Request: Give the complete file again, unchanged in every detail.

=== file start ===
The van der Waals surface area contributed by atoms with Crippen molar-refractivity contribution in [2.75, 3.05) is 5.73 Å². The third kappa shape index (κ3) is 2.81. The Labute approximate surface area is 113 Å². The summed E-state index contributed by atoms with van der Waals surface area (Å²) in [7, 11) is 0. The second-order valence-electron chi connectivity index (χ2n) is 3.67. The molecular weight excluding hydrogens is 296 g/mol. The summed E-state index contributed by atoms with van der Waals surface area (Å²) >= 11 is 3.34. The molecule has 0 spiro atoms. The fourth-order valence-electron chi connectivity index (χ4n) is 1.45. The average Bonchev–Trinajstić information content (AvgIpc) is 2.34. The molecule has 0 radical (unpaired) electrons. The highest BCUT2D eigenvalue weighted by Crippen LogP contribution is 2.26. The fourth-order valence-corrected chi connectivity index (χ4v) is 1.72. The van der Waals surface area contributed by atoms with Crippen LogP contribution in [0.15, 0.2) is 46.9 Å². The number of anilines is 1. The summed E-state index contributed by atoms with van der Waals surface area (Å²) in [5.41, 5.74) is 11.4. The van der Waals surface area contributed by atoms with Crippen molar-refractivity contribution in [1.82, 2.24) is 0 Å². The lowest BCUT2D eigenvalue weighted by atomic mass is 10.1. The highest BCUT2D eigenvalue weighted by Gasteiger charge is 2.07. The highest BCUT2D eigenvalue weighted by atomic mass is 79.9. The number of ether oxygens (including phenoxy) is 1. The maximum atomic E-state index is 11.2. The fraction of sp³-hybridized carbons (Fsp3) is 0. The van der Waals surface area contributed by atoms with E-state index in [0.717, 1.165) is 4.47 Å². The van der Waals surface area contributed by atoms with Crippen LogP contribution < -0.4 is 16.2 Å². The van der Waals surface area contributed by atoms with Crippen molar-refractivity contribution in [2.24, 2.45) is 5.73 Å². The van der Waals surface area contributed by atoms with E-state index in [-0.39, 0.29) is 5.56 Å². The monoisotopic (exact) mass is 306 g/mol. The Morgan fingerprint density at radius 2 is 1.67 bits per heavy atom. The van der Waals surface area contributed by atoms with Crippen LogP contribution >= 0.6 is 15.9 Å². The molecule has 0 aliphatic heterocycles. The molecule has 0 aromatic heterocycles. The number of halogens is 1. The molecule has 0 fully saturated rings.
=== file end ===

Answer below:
The van der Waals surface area contributed by atoms with Crippen molar-refractivity contribution in [2.75, 3.05) is 5.73 Å². The third kappa shape index (κ3) is 2.81. The Labute approximate surface area is 113 Å². The summed E-state index contributed by atoms with van der Waals surface area (Å²) in [7, 11) is 0. The second-order valence-electron chi connectivity index (χ2n) is 3.67. The molecular weight excluding hydrogens is 296 g/mol. The summed E-state index contributed by atoms with van der Waals surface area (Å²) >= 11 is 3.34. The molecule has 0 spiro atoms. The fourth-order valence-electron chi connectivity index (χ4n) is 1.45. The average Bonchev–Trinajstić information content (AvgIpc) is 2.34. The molecule has 0 radical (unpaired) electrons. The highest BCUT2D eigenvalue weighted by Crippen LogP contribution is 2.26. The fourth-order valence-corrected chi connectivity index (χ4v) is 1.72. The van der Waals surface area contributed by atoms with Crippen LogP contribution in [0.15, 0.2) is 46.9 Å². The number of anilines is 1. The summed E-state index contributed by atoms with van der Waals surface area (Å²) in [5.41, 5.74) is 11.4. The van der Waals surface area contributed by atoms with Crippen molar-refractivity contribution in [1.82, 2.24) is 0 Å². The lowest BCUT2D eigenvalue weighted by atomic mass is 10.1. The highest BCUT2D eigenvalue weighted by Gasteiger charge is 2.07. The highest BCUT2D eigenvalue weighted by atomic mass is 79.9. The number of ether oxygens (including phenoxy) is 1. The maximum atomic E-state index is 11.2. The fraction of sp³-hybridized carbons (Fsp3) is 0. The van der Waals surface area contributed by atoms with E-state index in [0.717, 1.165) is 4.47 Å². The van der Waals surface area contributed by atoms with Crippen LogP contribution < -0.4 is 16.2 Å². The van der Waals surface area contributed by atoms with Crippen molar-refractivity contribution in [2.24, 2.45) is 5.73 Å². The van der Waals surface area contributed by atoms with E-state index in [-0.39, 0.29) is 5.56 Å². The monoisotopic (exact) mass is 306 g/mol. The Morgan fingerprint density at radius 2 is 1.67 bits per heavy atom. The van der Waals surface area contributed by atoms with Crippen LogP contribution >= 0.6 is 15.9 Å². The molecule has 0 aliphatic heterocycles. The molecule has 0 aromatic heterocycles. The number of halogens is 1. The molecule has 0 fully saturated rings.